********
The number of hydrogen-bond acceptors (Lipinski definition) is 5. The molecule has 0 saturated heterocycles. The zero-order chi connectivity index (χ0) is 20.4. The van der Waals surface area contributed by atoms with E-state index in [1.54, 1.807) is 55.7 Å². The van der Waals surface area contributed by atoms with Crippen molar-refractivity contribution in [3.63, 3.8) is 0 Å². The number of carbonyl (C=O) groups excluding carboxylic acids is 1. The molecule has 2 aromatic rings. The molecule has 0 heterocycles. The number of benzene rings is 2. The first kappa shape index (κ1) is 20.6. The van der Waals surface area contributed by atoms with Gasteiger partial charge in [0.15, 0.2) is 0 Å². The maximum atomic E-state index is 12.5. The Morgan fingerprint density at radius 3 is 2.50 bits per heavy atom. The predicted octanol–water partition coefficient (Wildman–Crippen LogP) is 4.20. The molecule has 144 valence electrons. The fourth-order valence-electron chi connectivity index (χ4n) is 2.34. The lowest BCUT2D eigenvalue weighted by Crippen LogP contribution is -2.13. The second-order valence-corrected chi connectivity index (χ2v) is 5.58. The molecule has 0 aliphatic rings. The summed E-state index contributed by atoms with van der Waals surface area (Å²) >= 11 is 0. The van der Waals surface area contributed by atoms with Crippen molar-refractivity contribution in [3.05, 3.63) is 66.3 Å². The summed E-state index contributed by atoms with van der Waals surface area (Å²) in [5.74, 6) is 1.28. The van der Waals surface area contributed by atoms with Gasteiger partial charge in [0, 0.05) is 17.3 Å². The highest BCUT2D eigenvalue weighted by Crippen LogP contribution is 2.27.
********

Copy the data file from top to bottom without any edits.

The number of hydrogen-bond acceptors (Lipinski definition) is 5. The molecule has 0 saturated heterocycles. The zero-order chi connectivity index (χ0) is 20.4. The van der Waals surface area contributed by atoms with E-state index in [1.54, 1.807) is 55.7 Å². The van der Waals surface area contributed by atoms with Crippen molar-refractivity contribution in [3.63, 3.8) is 0 Å². The number of carbonyl (C=O) groups excluding carboxylic acids is 1. The molecule has 2 aromatic rings. The molecule has 0 heterocycles. The number of benzene rings is 2. The first kappa shape index (κ1) is 20.6. The van der Waals surface area contributed by atoms with Gasteiger partial charge in [0.15, 0.2) is 0 Å². The maximum atomic E-state index is 12.5. The Morgan fingerprint density at radius 3 is 2.50 bits per heavy atom. The predicted octanol–water partition coefficient (Wildman–Crippen LogP) is 4.20. The molecule has 144 valence electrons. The fourth-order valence-electron chi connectivity index (χ4n) is 2.34. The lowest BCUT2D eigenvalue weighted by Crippen LogP contribution is -2.13. The second-order valence-corrected chi connectivity index (χ2v) is 5.58. The molecule has 0 aliphatic rings. The summed E-state index contributed by atoms with van der Waals surface area (Å²) >= 11 is 0. The van der Waals surface area contributed by atoms with Crippen molar-refractivity contribution in [3.05, 3.63) is 66.3 Å². The summed E-state index contributed by atoms with van der Waals surface area (Å²) in [5.74, 6) is 1.28. The van der Waals surface area contributed by atoms with Gasteiger partial charge in [0, 0.05) is 17.3 Å². The highest BCUT2D eigenvalue weighted by Crippen LogP contribution is 2.27.